(Top) Number of complete DRWP profiles assuming at least 5 min between each profile for each month and year. (Bottom) Number of pairs for each month and time interval, which ranges from 0.5 to 6.0 h. At least 5 min were skipped between the first profiles in each pair.
(Top) Number of complete DRWP profiles assuming at least 5 min between each profile for each month and year. (Bottom) Number of pairs for each month and time interval, which ranges from 0.5 to 6.0 h. At least 5 min were skipped between the first profiles in each pair.

The DRWP database has three major advantages over balloon archives. First, the DRWP database contains on the order of 100 times as many profiles and pairs as the databases derived from balloon measurements, which would improve confidence in launch simulation results. Second, using the DRWP database provides the capability to examine time separations other than 2.0 and 3.5 h because the DRWP pairs archive is not driven by any program requirements. In addition, using the DRWP database enables launch vehicle personnel to perform assessments closer than 2.0 h to launch, which reduces the uncertainty of the wind profile loaded to the vehicle’s steering commands and the wind through which the vehicle will fly, potentially leading to a launch availability increase resulting from decreased loads knockdowns. Third, the DRWP database enables launch vehicle engineers to perform simulations with more than two profiles at a time. For example, launch −3.0 h, launch −1.0 h, and launch −0.0 h wind triplets can be used to simulate loading a trajectory at launch −3.0 h, making a go/no-go decision at launch −1.0 h, and then flying to the launch −0.0 h wind. This capability would allow more accurate simulations to be performed before launch vehicle requirements are written. Times before launch can also be examined to determine the most optimal DOL assessment sequence.

6. Conclusions

To improve the sample size of the EV44 winds database, QC algorithms were developed and implemented on DRWP data for the August 1997–December 2009 POR. A larger sample of wind measurements not only gives greater confidence in loads and trajectory assessments, but also provides flexibility to simulate different DOL situations. These features of the DRWP database should mitigate the limitations of the balloon databases used to support the SSP and other previous NASA flight vehicle programs.

In addition to increasing the sample size of the database used and providing more flexibility for DOL simulations in the vehicle design phase, the QCed DRWP database provides any upcoming launch vehicle program with the capability to utilize the DRWP profiles on DOL to compute vehicle steering commands, provided the automated and manual QC procedures developed are applied to new DRWP data on DOL. In the past, only balloons have been certified to do this. Although the current DRWP QC process on DOL could be enhanced by an automated QC process, manual intervention would still be needed to ensure only valid profiles are used. If high spatial resolution profiles are desired (such as the SSP’s desire for Jimsphere measurements), then high-frequency components could be randomly added to the DRWP profiles. The DRWP database provides lots of flexibility in how DOL simulations are performed, and the QC algorithms provided in this paper will hopefully benefit the aerospace and atmospheric communities which are interested in utilizing the DRWP.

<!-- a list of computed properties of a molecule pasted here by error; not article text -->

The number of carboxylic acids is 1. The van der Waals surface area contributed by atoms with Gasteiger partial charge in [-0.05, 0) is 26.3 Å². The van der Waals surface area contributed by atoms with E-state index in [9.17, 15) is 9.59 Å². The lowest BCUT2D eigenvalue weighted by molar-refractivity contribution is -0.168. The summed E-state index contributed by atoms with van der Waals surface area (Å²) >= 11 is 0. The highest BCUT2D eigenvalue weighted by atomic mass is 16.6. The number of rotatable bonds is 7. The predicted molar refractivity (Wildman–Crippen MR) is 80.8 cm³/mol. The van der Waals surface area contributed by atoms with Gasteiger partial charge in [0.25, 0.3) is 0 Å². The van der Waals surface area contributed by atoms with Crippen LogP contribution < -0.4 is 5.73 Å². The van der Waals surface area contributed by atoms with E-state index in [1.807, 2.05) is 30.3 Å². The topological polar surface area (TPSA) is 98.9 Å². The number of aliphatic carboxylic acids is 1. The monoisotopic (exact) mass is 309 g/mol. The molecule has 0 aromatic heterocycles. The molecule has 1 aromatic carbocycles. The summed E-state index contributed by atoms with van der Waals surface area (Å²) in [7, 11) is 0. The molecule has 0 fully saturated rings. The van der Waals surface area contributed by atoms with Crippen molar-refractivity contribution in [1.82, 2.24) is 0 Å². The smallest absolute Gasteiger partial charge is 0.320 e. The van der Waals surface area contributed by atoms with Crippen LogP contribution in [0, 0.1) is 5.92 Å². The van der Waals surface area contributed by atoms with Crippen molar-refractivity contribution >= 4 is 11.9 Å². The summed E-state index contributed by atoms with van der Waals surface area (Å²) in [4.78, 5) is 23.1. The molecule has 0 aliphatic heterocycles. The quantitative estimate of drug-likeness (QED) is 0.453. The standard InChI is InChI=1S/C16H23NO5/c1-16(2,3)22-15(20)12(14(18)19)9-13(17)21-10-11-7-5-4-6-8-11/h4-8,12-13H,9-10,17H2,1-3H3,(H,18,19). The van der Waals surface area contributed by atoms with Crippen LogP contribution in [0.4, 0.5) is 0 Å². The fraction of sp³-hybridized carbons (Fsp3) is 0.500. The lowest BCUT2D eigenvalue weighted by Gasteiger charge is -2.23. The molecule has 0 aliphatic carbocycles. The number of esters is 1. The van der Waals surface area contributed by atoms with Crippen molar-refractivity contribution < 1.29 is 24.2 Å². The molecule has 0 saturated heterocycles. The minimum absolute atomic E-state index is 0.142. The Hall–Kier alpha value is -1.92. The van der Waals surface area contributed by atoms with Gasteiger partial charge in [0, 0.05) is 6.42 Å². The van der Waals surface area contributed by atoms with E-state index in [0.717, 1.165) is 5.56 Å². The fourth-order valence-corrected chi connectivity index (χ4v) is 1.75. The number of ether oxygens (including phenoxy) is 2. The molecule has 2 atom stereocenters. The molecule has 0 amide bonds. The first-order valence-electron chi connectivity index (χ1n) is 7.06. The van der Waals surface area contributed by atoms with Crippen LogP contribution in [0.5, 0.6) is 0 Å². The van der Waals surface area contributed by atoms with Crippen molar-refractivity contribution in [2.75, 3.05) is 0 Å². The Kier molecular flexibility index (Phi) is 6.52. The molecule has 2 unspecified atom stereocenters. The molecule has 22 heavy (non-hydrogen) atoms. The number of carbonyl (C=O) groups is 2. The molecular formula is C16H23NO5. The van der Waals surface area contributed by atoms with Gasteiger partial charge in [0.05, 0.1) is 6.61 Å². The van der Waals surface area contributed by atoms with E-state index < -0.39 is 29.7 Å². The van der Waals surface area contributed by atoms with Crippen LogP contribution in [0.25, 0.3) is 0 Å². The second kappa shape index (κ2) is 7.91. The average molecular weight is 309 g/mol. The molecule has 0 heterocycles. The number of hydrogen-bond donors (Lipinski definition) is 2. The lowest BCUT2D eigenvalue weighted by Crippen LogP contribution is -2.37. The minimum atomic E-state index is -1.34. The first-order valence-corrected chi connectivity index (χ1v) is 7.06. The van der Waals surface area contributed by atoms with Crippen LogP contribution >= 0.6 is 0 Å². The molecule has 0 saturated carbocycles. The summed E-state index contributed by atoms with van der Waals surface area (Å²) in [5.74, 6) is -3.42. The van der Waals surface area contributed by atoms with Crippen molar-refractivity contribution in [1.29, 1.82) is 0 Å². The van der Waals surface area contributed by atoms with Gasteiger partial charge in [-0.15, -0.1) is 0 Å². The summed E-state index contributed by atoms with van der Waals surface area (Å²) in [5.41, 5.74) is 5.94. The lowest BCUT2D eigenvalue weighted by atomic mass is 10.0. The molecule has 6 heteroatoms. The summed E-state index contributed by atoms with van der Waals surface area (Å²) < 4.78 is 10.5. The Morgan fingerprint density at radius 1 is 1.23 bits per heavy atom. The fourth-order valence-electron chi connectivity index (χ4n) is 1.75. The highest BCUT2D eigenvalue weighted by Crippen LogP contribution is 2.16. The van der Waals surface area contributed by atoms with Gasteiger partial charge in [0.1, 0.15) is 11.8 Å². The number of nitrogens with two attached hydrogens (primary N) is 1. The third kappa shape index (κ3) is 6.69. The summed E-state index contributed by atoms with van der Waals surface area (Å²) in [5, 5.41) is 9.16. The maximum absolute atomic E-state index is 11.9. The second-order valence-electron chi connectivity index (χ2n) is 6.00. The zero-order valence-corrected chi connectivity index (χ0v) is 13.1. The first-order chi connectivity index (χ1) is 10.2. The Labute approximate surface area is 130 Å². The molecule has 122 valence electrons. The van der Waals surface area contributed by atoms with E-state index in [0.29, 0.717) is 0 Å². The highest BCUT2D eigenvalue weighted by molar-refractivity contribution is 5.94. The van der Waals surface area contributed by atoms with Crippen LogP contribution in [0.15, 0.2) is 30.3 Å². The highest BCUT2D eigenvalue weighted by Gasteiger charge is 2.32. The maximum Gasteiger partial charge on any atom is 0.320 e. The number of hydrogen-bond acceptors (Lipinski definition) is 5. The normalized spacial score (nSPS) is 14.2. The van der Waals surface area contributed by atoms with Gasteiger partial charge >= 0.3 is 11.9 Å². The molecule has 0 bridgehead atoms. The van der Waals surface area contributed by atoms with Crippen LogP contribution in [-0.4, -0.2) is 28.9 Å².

7. Forward work

Despite the benefits of utilizing the DRWP database, it does contain a limitation in that only measurements above 2.7 km are provided for the entire POR. Currently, no QCed database exists that contains the sample size of the DRWP database and measurements from near the surface to 2.7 km. EV44 is thus performing a similar QC to that presented in this paper to data from the 915-MHz DRWP network at KSC. If an adequate sample exists, complete profiles from both sources will be combined to generate an extensive database of DRWP profiles extending from approximately 0.13 to 18.6 km. The QC algorithms presented in this report, and any others that are developed for the 915-MHz DRWP, will then be evaluated for operational use during DOL.

Acknowledgments

The author would like to thank the colleagues who provided assistance during this extensive project. Conversations with Dr. Frank Merceret at the KSC Weather Office helped determine many facets of the QC algorithm. Bill Gober (KSC/Modern Technologies Corporation) provided the Doppler spectra used in the FGP algorithm development, and gave a personal tour of the DRWP describing how the hardware worked. Richard Leach (MSFC/EV44/MEI Technologies, Inc.) provided the raw DRWP data. Collaborations with numerous other EV44 colleagues greatly improved the quality of this work. Much appreciation also goes to the reviewers of this paper, which was written under NASA Contract MSFC-NNM05AB50C. Mention of a proprietary product or service does not constitute an endorsement thereof by the author, Jacobs, or the National Aeronautics and Space Administration.